A second U.S. District Court refused on Monday to grant a temporary injunction against the Department of Labor’s new fiduciary rule, which becomes effective April 10.
Insurance agency Market Synergy Group in June filed a legal challenge to the rule in the Topeka, Kan., District Court, and sought a preliminary injunction while the case was being decided; the case was heard Sept. 21.
Writing that the plaintiff did not meet the criteria for an injunction, U.S. District Judge Daniel Crabtree agreed with the Department of Labor. In the order, Mr. Crabtree said, “An injunction will lead to confusion about the law and likely produce unwarranted delay. This is not in the public’s interest. Any injunction thus will produce a public harm that outweighs any harm that plaintiff may sustain from the rule change.”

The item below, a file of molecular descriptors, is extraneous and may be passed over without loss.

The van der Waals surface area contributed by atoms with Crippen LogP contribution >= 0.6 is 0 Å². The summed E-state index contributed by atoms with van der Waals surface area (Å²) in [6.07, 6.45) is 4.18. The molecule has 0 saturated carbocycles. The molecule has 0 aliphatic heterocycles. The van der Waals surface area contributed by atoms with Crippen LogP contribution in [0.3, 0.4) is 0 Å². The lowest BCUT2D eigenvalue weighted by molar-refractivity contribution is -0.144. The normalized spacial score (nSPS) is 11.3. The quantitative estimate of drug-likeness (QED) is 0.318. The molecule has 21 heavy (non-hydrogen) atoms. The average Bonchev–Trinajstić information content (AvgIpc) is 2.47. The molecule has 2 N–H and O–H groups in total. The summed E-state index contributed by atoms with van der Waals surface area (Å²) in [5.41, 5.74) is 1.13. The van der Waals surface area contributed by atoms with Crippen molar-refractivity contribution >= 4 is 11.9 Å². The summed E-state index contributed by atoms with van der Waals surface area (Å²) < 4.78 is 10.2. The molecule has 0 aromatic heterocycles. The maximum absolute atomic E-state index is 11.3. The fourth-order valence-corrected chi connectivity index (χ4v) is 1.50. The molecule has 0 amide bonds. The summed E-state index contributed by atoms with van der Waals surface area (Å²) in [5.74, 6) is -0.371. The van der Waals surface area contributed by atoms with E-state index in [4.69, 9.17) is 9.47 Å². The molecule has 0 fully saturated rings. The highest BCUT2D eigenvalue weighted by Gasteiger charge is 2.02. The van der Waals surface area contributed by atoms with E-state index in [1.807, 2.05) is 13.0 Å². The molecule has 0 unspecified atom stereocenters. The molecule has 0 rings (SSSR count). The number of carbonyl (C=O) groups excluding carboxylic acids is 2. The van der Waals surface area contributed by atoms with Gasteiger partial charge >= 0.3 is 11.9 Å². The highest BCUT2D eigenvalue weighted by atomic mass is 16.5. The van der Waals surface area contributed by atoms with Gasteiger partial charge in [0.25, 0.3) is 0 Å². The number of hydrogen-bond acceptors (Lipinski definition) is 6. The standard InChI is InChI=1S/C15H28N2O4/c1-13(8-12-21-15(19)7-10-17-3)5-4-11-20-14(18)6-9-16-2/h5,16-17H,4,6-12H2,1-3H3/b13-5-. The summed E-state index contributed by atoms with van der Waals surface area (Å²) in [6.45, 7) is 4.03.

DOL “has concluded that significant public interests favor the proposed regulatory changes. As already explained, evidence in the administrative record supports the DOL’s determination, and the court finds no basis for contradicting those findings,” Mr. Crabtree said.
U.S. District Judge Randolph Moss on Nov. 4 in Washington rejected arguments in a lawsuit filed by the National Association for Fixed Annuities that the rule contains vague requirements for reasonable compensation and an improper right of action, among other legal points, and Mr. Moss refused to grant a stay. NAFA appealed that decision.
District Courts in Dallas and Minneapolis have not ruled yet in cases challenging the rule on somewhat different legal arguments.